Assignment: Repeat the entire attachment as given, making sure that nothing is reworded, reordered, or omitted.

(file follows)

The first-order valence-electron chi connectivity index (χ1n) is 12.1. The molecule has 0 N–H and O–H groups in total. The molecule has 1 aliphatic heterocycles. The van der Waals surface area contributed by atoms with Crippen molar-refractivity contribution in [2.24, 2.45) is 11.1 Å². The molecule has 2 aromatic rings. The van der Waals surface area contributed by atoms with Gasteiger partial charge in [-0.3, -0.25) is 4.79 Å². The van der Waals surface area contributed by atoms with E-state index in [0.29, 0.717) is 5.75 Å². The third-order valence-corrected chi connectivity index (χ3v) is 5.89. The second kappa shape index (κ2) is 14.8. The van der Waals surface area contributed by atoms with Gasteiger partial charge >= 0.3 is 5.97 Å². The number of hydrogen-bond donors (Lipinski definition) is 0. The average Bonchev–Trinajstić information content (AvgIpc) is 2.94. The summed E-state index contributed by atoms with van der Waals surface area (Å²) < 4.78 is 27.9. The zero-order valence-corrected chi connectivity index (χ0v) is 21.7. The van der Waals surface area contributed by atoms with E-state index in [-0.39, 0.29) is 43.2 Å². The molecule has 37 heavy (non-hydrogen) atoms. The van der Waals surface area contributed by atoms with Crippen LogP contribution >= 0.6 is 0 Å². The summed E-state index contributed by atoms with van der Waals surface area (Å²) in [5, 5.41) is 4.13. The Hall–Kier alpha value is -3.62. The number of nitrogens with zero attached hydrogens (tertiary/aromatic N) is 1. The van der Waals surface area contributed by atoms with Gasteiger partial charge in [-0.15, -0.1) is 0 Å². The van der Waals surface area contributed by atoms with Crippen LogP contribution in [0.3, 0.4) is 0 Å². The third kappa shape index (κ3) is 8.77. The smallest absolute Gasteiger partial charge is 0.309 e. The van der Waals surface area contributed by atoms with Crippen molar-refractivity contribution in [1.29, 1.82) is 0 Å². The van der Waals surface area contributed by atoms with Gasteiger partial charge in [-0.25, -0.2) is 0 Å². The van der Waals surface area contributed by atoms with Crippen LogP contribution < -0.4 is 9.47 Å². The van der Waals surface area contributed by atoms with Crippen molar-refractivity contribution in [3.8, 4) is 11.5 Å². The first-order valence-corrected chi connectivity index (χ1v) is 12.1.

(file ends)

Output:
The first-order valence-electron chi connectivity index (χ1n) is 12.1. The molecule has 0 N–H and O–H groups in total. The molecule has 1 aliphatic heterocycles. The van der Waals surface area contributed by atoms with Crippen molar-refractivity contribution in [2.24, 2.45) is 11.1 Å². The molecule has 2 aromatic rings. The van der Waals surface area contributed by atoms with Gasteiger partial charge in [-0.3, -0.25) is 4.79 Å². The van der Waals surface area contributed by atoms with E-state index in [0.29, 0.717) is 5.75 Å². The third-order valence-corrected chi connectivity index (χ3v) is 5.89. The second kappa shape index (κ2) is 14.8. The van der Waals surface area contributed by atoms with Gasteiger partial charge >= 0.3 is 5.97 Å². The number of hydrogen-bond donors (Lipinski definition) is 0. The average Bonchev–Trinajstić information content (AvgIpc) is 2.94. The summed E-state index contributed by atoms with van der Waals surface area (Å²) < 4.78 is 27.9. The zero-order valence-corrected chi connectivity index (χ0v) is 21.7. The van der Waals surface area contributed by atoms with E-state index in [-0.39, 0.29) is 43.2 Å². The molecule has 37 heavy (non-hydrogen) atoms. The van der Waals surface area contributed by atoms with Crippen LogP contribution >= 0.6 is 0 Å². The summed E-state index contributed by atoms with van der Waals surface area (Å²) in [5, 5.41) is 4.13. The Hall–Kier alpha value is -3.62. The number of nitrogens with zero attached hydrogens (tertiary/aromatic N) is 1. The van der Waals surface area contributed by atoms with Gasteiger partial charge in [-0.15, -0.1) is 0 Å². The van der Waals surface area contributed by atoms with Crippen LogP contribution in [0.3, 0.4) is 0 Å². The third kappa shape index (κ3) is 8.77. The smallest absolute Gasteiger partial charge is 0.309 e. The van der Waals surface area contributed by atoms with Crippen molar-refractivity contribution in [1.29, 1.82) is 0 Å². The van der Waals surface area contributed by atoms with Gasteiger partial charge in [-0.25, -0.2) is 0 Å². The van der Waals surface area contributed by atoms with Crippen LogP contribution < -0.4 is 9.47 Å². The van der Waals surface area contributed by atoms with Crippen molar-refractivity contribution in [3.8, 4) is 11.5 Å². The first-order valence-corrected chi connectivity index (χ1v) is 12.1.